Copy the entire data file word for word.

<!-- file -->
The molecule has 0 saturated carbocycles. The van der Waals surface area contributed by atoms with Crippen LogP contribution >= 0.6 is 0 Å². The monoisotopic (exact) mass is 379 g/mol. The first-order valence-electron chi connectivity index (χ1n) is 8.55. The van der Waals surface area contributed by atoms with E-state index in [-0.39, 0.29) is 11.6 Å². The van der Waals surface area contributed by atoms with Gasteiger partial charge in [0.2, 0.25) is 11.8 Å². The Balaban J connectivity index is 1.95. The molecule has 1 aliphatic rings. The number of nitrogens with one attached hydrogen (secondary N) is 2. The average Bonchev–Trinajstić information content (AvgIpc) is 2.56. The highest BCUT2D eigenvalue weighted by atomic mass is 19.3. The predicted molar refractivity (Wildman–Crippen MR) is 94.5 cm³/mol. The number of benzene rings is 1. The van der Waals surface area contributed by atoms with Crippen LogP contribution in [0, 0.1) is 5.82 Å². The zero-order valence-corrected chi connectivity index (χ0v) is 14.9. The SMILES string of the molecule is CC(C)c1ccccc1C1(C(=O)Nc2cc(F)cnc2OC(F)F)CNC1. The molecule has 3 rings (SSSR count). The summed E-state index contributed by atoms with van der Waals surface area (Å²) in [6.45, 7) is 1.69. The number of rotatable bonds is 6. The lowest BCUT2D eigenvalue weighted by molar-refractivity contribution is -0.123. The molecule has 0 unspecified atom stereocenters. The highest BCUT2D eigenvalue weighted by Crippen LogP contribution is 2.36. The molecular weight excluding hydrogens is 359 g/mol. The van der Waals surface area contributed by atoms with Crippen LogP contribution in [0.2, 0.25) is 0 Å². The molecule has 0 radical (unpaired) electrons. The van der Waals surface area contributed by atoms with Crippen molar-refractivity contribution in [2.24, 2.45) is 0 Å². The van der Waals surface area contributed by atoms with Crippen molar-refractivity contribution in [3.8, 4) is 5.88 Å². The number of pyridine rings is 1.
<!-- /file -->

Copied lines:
The molecule has 0 saturated carbocycles. The van der Waals surface area contributed by atoms with Crippen LogP contribution >= 0.6 is 0 Å². The monoisotopic (exact) mass is 379 g/mol. The first-order valence-electron chi connectivity index (χ1n) is 8.55. The van der Waals surface area contributed by atoms with E-state index in [-0.39, 0.29) is 11.6 Å². The van der Waals surface area contributed by atoms with Gasteiger partial charge in [0.2, 0.25) is 11.8 Å². The Balaban J connectivity index is 1.95. The molecule has 1 aliphatic rings. The number of nitrogens with one attached hydrogen (secondary N) is 2. The average Bonchev–Trinajstić information content (AvgIpc) is 2.56. The highest BCUT2D eigenvalue weighted by atomic mass is 19.3. The predicted molar refractivity (Wildman–Crippen MR) is 94.5 cm³/mol. The number of benzene rings is 1. The van der Waals surface area contributed by atoms with Crippen LogP contribution in [0, 0.1) is 5.82 Å². The zero-order valence-corrected chi connectivity index (χ0v) is 14.9. The SMILES string of the molecule is CC(C)c1ccccc1C1(C(=O)Nc2cc(F)cnc2OC(F)F)CNC1. The molecule has 3 rings (SSSR count). The summed E-state index contributed by atoms with van der Waals surface area (Å²) in [6.45, 7) is 1.69. The number of rotatable bonds is 6. The lowest BCUT2D eigenvalue weighted by molar-refractivity contribution is -0.123. The molecule has 0 unspecified atom stereocenters. The highest BCUT2D eigenvalue weighted by Crippen LogP contribution is 2.36. The molecular weight excluding hydrogens is 359 g/mol. The van der Waals surface area contributed by atoms with Crippen LogP contribution in [0.2, 0.25) is 0 Å². The molecule has 0 radical (unpaired) electrons. The van der Waals surface area contributed by atoms with Crippen molar-refractivity contribution in [2.24, 2.45) is 0 Å². The van der Waals surface area contributed by atoms with Crippen molar-refractivity contribution in [3.8, 4) is 5.88 Å². The number of pyridine rings is 1.